When Rajon Rondo tore the ACL in his right knee at the end of January, the entire Celtics community was hit hard by the news. This writer was particularly devastated, having supported the man wearing number 9 wholeheartedly since he began as a talented, raw point guard that has transformed into Mr Triple Double, a perennial All-Star and league-leading assist distributor.
The injury meant a complete reshuffle of the roster, with Danny Ainge failing to secure a suitable point guard for the short-term. This in turn resulted in point play from Avery Bradley, Courtney Lee, Jason Terry, Leandro Barbosa and Paul Pierce over the rest of the 2012/13 season. When the Celtics won 16 of their next 22 games after Rondo went down, many outside the Celtics organisation claimed Boston were better off without their All-Star point guard. Look no further than the 2013 Playoffs to see how wrong those people truly were. In Games 1, 2 and 3 of the series against New York, Boston struggled tremendously on offense in all games.
In the first two games, one thing that stood out was the lack of movement from all four players without the ball on the offensive end, all waiting for Paul Pierce to make the plays single-handedly. While The Truth is lethal with that mid-range pull-up shot, the team couldn’t afford to rely on one play alone for an entire half of basketball. The glaring hole left by Rondo was there for everyone to see, with almost no ball movement and hesitation from all players on the floor resulting in many turnovers, and a miserable total of 25 second half points in Game 1, and a franchise-low 23 second half points in Game 2.
Rondo’s absence meant his teammates weren’t playing with the same rhythm, or were playing out of position. Avery Bradley played out of his comfort zone in the series against New York, with Coach Rivers understanding this wasn’t an ideal situation, telling ESPN:
“…we’re asking Avery to pressure, pressure, pressure, and then try to do something that he’s not. Avery’s a good basketball player, but we never wanted him to be in the position of facilitating offense, seeing that guys aren’t set, and trying to get guys in the right spots, delivering the pass on target — a lot of that. We’re asking a lot”
Although Bradley is a great defensive guard, he does his best work on the offensive end by moving off the ball, slashing along the baseline and cutting to the basket. Unfortunately this was sacrificed in Rondo’s absence. Another teammate who did not look like himself at season’s end was Kevin Garnett. Brian Scalabrine (The White Mamba) attributes Garnett’s struggles to Rondo’s absence, telling CSNNE.com:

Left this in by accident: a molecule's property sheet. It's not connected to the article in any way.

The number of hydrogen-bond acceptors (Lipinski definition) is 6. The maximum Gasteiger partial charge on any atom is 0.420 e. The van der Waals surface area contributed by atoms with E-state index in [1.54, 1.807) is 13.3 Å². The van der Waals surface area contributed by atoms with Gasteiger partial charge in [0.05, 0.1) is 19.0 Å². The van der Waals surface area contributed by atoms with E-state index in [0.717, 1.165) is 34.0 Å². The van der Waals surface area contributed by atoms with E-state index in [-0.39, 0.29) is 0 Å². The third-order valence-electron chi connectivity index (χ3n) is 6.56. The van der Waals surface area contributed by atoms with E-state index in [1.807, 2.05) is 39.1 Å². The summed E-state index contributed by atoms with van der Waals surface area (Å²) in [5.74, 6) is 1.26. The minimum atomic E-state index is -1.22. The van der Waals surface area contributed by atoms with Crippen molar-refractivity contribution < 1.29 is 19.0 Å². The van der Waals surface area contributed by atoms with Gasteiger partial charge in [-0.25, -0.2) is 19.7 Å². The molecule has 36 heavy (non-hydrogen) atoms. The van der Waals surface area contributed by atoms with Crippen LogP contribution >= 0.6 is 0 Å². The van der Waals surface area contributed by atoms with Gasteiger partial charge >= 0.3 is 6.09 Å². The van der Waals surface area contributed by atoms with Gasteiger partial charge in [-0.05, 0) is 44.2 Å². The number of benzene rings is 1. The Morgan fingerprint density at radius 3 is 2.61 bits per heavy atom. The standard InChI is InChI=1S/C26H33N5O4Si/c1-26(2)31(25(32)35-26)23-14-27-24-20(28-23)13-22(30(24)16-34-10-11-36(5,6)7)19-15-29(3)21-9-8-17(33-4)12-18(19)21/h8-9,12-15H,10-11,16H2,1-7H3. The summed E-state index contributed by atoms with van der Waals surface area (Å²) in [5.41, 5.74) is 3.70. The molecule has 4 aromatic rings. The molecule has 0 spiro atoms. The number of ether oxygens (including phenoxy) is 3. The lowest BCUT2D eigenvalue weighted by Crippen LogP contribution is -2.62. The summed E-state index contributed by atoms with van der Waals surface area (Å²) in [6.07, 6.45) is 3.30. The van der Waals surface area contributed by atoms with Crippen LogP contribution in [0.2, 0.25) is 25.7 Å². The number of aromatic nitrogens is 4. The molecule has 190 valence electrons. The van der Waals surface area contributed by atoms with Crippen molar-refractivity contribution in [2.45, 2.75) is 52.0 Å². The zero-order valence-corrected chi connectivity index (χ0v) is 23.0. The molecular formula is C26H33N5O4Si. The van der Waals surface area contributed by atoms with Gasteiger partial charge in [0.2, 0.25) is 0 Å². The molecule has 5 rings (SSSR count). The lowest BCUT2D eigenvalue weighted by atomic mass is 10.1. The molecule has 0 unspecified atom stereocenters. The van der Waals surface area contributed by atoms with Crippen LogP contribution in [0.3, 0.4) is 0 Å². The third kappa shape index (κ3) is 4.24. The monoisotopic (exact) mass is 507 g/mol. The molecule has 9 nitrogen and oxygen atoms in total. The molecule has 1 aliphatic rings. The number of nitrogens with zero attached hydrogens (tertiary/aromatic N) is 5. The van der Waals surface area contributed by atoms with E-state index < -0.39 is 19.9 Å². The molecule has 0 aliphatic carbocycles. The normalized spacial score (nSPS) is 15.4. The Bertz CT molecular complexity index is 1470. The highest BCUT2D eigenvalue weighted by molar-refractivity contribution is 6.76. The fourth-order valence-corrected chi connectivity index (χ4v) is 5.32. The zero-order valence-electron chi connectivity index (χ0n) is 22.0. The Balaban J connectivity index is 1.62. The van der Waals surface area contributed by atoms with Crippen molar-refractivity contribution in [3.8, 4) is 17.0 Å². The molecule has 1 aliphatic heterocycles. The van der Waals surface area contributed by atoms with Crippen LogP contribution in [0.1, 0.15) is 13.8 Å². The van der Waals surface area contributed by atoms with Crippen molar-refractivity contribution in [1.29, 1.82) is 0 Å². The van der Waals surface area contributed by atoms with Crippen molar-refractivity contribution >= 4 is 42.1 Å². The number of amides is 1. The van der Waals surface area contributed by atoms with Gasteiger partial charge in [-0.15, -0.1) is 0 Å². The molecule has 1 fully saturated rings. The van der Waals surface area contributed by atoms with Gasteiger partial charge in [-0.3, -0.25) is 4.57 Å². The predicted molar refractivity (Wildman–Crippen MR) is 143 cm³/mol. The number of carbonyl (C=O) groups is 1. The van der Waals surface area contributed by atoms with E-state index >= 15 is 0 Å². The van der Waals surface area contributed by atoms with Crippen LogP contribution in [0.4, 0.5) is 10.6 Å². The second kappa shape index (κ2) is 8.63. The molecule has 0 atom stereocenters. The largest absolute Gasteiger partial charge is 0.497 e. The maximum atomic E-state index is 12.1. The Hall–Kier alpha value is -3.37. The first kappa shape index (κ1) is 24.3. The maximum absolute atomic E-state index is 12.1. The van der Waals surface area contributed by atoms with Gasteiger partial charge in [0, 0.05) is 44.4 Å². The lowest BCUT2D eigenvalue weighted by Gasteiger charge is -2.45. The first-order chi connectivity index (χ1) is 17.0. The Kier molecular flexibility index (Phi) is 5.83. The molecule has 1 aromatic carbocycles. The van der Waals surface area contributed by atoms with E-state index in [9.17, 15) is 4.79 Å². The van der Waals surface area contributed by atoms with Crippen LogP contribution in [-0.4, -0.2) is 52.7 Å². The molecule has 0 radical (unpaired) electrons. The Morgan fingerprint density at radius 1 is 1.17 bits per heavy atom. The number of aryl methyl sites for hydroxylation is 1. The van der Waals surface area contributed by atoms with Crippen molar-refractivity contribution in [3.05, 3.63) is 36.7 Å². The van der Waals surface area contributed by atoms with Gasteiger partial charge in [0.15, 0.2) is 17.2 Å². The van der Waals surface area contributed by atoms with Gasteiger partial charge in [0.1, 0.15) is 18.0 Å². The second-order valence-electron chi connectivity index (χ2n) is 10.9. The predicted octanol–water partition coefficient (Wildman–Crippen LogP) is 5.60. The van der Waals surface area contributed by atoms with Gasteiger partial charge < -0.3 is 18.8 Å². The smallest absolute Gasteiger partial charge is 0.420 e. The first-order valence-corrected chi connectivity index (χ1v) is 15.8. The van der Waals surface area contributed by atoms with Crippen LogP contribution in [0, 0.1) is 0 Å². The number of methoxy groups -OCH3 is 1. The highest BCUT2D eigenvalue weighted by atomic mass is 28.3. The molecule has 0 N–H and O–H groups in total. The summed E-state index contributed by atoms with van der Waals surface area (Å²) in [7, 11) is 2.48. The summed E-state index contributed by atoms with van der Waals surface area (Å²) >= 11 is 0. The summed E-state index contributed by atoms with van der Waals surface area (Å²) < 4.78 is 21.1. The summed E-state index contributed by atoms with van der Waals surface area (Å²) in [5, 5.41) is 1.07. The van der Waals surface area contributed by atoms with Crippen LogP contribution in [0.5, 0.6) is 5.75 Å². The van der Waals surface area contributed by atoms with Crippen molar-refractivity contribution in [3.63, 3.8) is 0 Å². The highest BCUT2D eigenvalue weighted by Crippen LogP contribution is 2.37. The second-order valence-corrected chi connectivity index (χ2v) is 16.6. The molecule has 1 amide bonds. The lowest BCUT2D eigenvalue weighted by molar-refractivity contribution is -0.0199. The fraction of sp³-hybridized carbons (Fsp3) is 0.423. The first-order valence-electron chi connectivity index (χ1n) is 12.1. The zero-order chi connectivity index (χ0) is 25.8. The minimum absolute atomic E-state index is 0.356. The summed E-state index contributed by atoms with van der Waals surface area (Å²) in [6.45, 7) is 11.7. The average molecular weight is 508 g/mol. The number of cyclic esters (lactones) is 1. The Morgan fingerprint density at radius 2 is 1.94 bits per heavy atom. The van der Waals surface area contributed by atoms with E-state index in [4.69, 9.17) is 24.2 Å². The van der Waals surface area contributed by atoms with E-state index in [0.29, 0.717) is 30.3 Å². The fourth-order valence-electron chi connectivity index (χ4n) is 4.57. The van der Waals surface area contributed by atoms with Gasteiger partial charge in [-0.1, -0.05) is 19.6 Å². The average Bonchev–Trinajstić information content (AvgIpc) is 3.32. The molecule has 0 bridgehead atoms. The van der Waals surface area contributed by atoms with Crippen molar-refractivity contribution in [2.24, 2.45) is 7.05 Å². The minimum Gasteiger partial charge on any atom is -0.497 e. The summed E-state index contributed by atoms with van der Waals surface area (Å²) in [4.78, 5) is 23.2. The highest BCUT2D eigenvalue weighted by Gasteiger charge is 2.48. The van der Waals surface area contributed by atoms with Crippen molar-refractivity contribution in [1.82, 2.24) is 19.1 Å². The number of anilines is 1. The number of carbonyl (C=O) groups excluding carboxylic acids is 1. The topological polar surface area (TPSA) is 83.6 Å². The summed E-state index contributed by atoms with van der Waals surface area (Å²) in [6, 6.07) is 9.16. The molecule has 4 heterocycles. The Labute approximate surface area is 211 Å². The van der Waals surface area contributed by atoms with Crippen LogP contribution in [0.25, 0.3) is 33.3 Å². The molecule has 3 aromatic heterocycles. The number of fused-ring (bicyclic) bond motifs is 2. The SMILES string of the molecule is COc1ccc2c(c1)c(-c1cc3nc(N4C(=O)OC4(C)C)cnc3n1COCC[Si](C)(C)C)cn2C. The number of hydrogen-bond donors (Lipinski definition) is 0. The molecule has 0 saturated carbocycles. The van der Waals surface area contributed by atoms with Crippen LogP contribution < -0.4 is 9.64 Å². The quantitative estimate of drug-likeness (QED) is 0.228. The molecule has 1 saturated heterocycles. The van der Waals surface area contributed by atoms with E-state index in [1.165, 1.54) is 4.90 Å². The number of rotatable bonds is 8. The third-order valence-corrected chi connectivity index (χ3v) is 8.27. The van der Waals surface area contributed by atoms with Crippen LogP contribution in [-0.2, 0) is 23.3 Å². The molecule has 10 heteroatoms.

“…what I see is Rajon Rondo is not on this team anymore,” Scalabrine said. “Rajon Rondo can get KG a wide open look when he has the extra time. In the NBA a foot makes a difference, an inch makes a difference whether you make the shot or miss the shot. KG is taking more contested shots now than he did before. Rondo always had that ability to get Kevin Garnett his rhythm, and now he doesn’t, so Kevin has to fabricate his own rhythm.”
Due to the nature of Rondo’s unpredictable game, he could drive to the basket in a flash to lay-in, assist or kick the ball outside to spread the floor for his teammates. The improved mid-range jump shot Rondo displayed this season also meant opponents needed to guard him a bit closer outside, adding another dimension to his game. With his pin-point passing, Rondo could find teammates like Bradley and Lee cutting to the basket, find Garnett or Wilcox inside for an easy finish, or catch Bass, Terry, or Pierce on the wings for open jumpers.
Danny Ainge had this to say about Rondo to WEEI:
“Great players at this time really step it up and our guy that was our best player last year in the playoffs, a guy that had 44 at Miami, that got us to the position that we were, that has been the MVP of multiple playoff series over the last handful of years — not just playoff games, but playoff series — he’s a guy that’s certainly capable of being the best guy on the court on any given night. He’s a terrific player and we certainly miss him. We’ve been saying that all year long”
The thing we miss most with the absence of Rondo is the toughness and determination he plays with in the post-season, seamlessly stepping up his game for the playoffs every year. His performances in the post-season are something to marvel at, from his Finals performances in 2010, to playing out a series despite a dislocated elbow against the Miami Heat in 2011. His leadership, athletic ability and will to win are attributes that make him such a great player to watch, and one that we cannot wait to see back on the court for the 2013/14 season and beyond.